Blasts from the past.

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The following passage which was recently brought to my attention has been added to our existing blast from the past section:

The extra paragraphs read:

The following passages in J.A.R. Pillott’s “The Englishman’s Holiday.” Published in 1947 by Faber and Faber; reproduced 30 years later by Harvester Press in 1976 seem to be as remarkably perceptive now a further 40 years on, as it probably was when written in 1946/7, presumably based on evidence drawn mostly before the enforced break of the 1939-45 war. (Modern interpretations added in brackets).

“The chief holiday trades (tourism industries) are highly individualistic; in a place like Brighton there are thousands of separate (business) units.  But ultimately their survival is bound to an exceptional degree with the maintenance and development of natural and other assets (public realm) over which they have no direct control…….Hence the holiday resorts (inland and coastal destinations) were pioneers in municipal enterprise and from the earliest days found it necessary to assume responsibility for essential undertakings which private enterprise would or could not finance.”  page 243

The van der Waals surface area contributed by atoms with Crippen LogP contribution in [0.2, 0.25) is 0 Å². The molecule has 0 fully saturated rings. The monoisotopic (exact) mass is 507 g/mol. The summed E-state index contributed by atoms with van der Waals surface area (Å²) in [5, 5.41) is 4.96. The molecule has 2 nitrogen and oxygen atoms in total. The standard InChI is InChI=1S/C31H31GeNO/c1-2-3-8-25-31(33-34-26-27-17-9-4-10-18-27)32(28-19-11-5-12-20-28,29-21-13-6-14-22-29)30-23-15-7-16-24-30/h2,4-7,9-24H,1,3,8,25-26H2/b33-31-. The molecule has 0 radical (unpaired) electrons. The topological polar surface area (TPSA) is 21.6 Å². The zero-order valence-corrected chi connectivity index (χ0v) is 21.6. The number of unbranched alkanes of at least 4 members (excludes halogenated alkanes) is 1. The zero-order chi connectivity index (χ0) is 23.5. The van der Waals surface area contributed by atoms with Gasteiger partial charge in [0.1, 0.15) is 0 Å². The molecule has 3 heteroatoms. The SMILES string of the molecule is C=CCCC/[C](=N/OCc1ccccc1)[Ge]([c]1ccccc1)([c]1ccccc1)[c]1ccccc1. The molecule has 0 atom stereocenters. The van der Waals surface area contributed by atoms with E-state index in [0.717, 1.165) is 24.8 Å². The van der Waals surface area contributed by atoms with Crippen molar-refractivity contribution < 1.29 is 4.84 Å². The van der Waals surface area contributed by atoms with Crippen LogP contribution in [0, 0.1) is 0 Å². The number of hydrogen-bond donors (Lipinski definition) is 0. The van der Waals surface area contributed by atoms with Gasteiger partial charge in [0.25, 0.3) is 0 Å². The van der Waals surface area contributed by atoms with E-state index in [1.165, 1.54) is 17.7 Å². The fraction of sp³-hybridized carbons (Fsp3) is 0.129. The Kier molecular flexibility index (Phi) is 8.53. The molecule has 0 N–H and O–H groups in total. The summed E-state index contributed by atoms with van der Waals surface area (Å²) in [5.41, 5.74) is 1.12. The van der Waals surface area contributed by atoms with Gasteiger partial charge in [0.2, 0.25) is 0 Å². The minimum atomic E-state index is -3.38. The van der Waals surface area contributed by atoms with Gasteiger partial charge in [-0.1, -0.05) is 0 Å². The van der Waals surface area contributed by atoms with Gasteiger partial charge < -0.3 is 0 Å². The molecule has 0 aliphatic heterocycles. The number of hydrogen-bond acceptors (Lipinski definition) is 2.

“Each side in this curious partnership (private and public sector) is essential to the other but only the public authority can effectively co-ordinate the many strands which compose it….The role of the municipality has  steadily enlarged…. Experience has shown how easily decline can set in where it (the municipality) is careless or neglectful.” page 245.

There are a number of useful reminders here for those considering the need for destination management (of which marketing is only one, albeit important part) and whether there is a need for strong local public sector engagement, in whatever one of many modern formats that destination management now may take.



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